04/02/2015 07:33 GMT | Updated 04/04/2015 06:59 BST

It's Not the What or the How but the Who: Why Kenya needs to Leverage its Best People to Tell the Country's Story

Marketing gurus often like to cite the 4 Ps as the strategy to successfully serve their customers: price, product, place and promotion. But I'd like to chuck another 'P' into the marketing mix: people

It started off with a tweet. Conceptualising my very first marketing event in Africa, I racked my brains as to what I could do to drive sponsors of a brand awareness campaign on Kenya's south coast: the country's once-booming tourist haven; now a sleeping dog that only springs to life intermittently, as if startled in the night.

I could engage big-name sponsors such as Safaricom - East Africa's biggest mobile phone company and ubiquitous in Kenya - and engage brands such as Nokia and Samsung, too. This would then help to drive an attention-grabbing, CSR-oriented event hosted by Skydive Diani, giving people the thrill-of-a-lifetime in one of the best dive spots in the world.

We could unfurl banners promoting Kenyan tourism mid-air during a skydive and capture the imagination of people. It would be big, bold and brimming with originality.

For this is what's Kenya's coast currently needs. Diani Beach, a tropical paradise just south of Mombasa, has been seriously affected by its proximity to the country's second-largest city and the spectre of terror: tourism receipts - the second-biggest foreign direct investment earner - are down, livelihoods have been hit and hotels closed.

Whilst I became intoxicated with what I could do and how I could execute it, it dawned on me. It wasn't the what or the how at all, but the who!

Marketing gurus often like to cite the 4 Ps as the strategy to successfully serve their customers: price, product, place and promotion. But I'd like to chuck another 'P' into the marketing mix: people. And Africa generally, and Kenya more specifically, needs to leverage its very best people, of whom there are many, to drive inspirational marketing campaigns; to look deep within its soul and sing and shout with passion about what it does well. And, despite what you may have heard to the contrary, it does a lot well.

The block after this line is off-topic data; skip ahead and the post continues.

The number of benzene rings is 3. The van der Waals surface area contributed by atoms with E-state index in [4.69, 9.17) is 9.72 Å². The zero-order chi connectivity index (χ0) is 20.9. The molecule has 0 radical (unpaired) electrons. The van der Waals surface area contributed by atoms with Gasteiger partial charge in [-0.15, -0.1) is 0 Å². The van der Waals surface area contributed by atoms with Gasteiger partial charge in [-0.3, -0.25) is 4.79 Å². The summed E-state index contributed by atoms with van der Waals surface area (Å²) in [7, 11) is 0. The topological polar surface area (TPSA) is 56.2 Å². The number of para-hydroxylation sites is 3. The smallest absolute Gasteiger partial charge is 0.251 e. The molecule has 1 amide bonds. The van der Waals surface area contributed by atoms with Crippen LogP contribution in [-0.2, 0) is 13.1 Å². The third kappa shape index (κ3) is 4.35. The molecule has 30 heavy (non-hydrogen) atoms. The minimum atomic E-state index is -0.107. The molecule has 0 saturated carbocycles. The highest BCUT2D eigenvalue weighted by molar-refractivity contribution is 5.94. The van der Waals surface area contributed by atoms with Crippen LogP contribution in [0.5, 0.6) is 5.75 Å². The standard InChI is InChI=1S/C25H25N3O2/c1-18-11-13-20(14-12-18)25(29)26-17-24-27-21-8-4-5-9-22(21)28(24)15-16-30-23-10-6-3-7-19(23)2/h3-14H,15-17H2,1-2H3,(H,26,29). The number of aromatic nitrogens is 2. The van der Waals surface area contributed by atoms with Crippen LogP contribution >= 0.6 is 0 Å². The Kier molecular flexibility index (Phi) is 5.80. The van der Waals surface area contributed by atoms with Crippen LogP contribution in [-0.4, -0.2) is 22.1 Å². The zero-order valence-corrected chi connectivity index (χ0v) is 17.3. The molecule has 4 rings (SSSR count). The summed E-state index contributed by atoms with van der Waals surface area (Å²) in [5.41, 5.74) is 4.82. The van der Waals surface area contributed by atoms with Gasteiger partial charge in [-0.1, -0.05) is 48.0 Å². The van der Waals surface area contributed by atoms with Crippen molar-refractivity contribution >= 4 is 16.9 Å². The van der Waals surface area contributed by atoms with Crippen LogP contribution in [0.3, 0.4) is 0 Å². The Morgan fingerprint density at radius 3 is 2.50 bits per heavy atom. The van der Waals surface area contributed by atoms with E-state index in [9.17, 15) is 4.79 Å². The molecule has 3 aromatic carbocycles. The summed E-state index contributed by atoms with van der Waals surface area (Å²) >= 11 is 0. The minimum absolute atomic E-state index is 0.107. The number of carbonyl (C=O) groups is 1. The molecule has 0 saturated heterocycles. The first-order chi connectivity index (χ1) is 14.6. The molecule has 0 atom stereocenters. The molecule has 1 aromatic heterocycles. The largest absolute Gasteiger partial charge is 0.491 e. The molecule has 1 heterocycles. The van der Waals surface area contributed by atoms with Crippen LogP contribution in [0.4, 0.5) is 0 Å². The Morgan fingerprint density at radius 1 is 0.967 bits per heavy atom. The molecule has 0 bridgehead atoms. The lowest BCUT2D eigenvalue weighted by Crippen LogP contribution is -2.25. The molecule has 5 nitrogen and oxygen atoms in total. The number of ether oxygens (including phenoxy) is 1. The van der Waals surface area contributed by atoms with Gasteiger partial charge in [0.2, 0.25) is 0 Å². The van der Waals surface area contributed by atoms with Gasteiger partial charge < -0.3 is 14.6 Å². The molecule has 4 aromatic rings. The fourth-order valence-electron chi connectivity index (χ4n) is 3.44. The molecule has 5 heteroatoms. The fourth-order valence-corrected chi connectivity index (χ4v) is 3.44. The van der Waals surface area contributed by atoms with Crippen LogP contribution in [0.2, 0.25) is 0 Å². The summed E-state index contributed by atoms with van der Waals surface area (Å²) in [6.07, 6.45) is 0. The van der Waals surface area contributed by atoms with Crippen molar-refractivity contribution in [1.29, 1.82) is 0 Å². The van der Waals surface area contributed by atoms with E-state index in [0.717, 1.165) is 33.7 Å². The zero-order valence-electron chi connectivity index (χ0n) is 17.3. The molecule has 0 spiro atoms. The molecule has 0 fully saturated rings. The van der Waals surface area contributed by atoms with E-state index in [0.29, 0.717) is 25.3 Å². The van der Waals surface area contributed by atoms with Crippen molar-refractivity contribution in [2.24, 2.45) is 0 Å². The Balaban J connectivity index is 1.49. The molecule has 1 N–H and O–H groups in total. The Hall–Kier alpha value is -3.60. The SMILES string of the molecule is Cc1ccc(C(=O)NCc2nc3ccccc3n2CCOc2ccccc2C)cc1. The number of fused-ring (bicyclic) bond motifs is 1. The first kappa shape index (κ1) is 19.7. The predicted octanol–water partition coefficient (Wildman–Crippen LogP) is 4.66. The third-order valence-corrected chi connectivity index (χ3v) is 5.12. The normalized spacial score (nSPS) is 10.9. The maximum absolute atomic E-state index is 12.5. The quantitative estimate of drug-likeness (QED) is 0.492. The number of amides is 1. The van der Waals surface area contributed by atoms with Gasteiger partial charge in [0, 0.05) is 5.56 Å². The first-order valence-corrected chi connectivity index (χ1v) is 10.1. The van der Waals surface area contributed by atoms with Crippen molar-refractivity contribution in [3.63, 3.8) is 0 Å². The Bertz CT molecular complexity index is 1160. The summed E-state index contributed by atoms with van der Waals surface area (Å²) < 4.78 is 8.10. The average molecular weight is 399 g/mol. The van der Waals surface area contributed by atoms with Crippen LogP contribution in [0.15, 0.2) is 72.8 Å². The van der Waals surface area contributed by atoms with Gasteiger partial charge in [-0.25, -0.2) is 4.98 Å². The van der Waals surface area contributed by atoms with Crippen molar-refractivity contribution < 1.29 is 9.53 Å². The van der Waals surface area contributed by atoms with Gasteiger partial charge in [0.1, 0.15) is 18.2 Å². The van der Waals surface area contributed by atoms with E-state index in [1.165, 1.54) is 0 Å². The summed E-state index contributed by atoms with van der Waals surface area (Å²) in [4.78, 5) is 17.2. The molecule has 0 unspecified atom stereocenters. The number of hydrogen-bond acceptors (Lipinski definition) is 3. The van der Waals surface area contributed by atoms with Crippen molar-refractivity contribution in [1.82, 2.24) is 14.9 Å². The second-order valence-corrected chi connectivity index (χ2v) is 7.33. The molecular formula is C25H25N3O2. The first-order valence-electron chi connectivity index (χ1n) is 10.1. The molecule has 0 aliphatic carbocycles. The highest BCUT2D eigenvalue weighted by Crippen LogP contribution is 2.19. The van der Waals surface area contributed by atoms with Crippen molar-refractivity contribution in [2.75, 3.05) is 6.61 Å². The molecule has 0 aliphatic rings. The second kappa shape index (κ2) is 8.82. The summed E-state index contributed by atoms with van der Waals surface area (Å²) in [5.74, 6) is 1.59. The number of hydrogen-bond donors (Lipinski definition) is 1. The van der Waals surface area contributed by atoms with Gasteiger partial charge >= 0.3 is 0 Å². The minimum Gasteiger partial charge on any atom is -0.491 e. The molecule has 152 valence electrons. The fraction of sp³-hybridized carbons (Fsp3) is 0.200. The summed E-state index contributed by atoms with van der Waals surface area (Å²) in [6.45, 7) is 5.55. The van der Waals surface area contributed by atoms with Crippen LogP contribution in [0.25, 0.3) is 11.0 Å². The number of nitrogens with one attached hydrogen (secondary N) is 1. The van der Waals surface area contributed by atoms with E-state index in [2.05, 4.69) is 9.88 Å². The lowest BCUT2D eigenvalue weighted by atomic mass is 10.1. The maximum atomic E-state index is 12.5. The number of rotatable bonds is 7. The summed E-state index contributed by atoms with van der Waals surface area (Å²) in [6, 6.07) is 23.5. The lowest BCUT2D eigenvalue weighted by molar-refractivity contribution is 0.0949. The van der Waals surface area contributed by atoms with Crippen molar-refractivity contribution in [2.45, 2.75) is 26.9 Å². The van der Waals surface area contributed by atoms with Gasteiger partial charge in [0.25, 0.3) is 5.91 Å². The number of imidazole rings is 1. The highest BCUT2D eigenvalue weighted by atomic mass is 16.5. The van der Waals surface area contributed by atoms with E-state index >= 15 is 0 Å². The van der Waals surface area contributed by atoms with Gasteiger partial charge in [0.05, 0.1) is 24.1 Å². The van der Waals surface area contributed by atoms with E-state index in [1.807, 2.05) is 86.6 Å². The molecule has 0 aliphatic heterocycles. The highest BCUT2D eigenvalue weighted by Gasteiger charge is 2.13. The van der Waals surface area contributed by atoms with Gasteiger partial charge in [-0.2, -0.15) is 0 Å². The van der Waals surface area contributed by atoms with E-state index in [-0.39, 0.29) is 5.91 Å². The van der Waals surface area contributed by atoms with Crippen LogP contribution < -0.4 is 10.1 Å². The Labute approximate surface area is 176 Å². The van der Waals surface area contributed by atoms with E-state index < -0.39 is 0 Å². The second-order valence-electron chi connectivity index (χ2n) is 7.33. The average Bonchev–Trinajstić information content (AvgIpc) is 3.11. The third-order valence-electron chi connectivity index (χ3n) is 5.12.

Herein was my rationale in reaching out to four young guys from Nairobi. Sauti Sol, voted Best African Act by MTV last October and Kenya's answer to One Direction, with more heart and a serious amount more soul, are many a teenage girl's wet dream and the envy of every male urbanite in Nairobi. What they also are is one of the country's best cultural brands and the missing who in my drive to create awareness around the country's coast.

I engaged Bien, Delvin, Chimano and Polycarp, via their publicist on Twitter, to help dream up a campaign that would paint the Kenyan coast in a fresh and funky new light. They agreed, with a little hesitancy at first to the thought of jumping out of a plane from 12,000ft. But when I told them what I had in mind - whilst breathing in the breath-taking splendour of the Indian Ocean and eye-popping vistas of the coast, their coast - they said yes.

And the great thing is they care. They're the band with a "social consciousness" (Forbes Africa) and whose CSR awareness campaigns include crystallising the importance of education via their Soma Soma initiative, meaning 'Learn, Learn' in Swahili.

This, and their unique brand of Afro pop, are helping them get noticed from Paris to Las Vegas, and differentiate them from the saccharine-coated pop of the western world. Their hits, Sura Yako ('Your Face'), and Nishike ('Touch Me'), have also notched up more than one million views on YouTube.

Tourism should be fresh, fun and brimming with character; these boys have got it in spades. It is why the quartet became my who, set to become a series of articles and video about the event.

Africa has long been tinged with the scent of negativity associated with vile characters such as Uganda's Idi Amin and Liberia's Charles Taylor. Kenya, too, has triggered headlines in recent years and months that it could do without, but it has an opportunity - as the country continues to attract international brands and businesses, unphased by the perceived threat of terror - to leverage that fifth 'P' and change perception. It has many already doing good things, and a growing youth population waiting in the wings.

And now it has Sauti Sol: the 'voices in the sun', as the Swahili-Spanish translation goes, whose star is on the rise and rise.

*This piece originally appeared on Kevin's blog,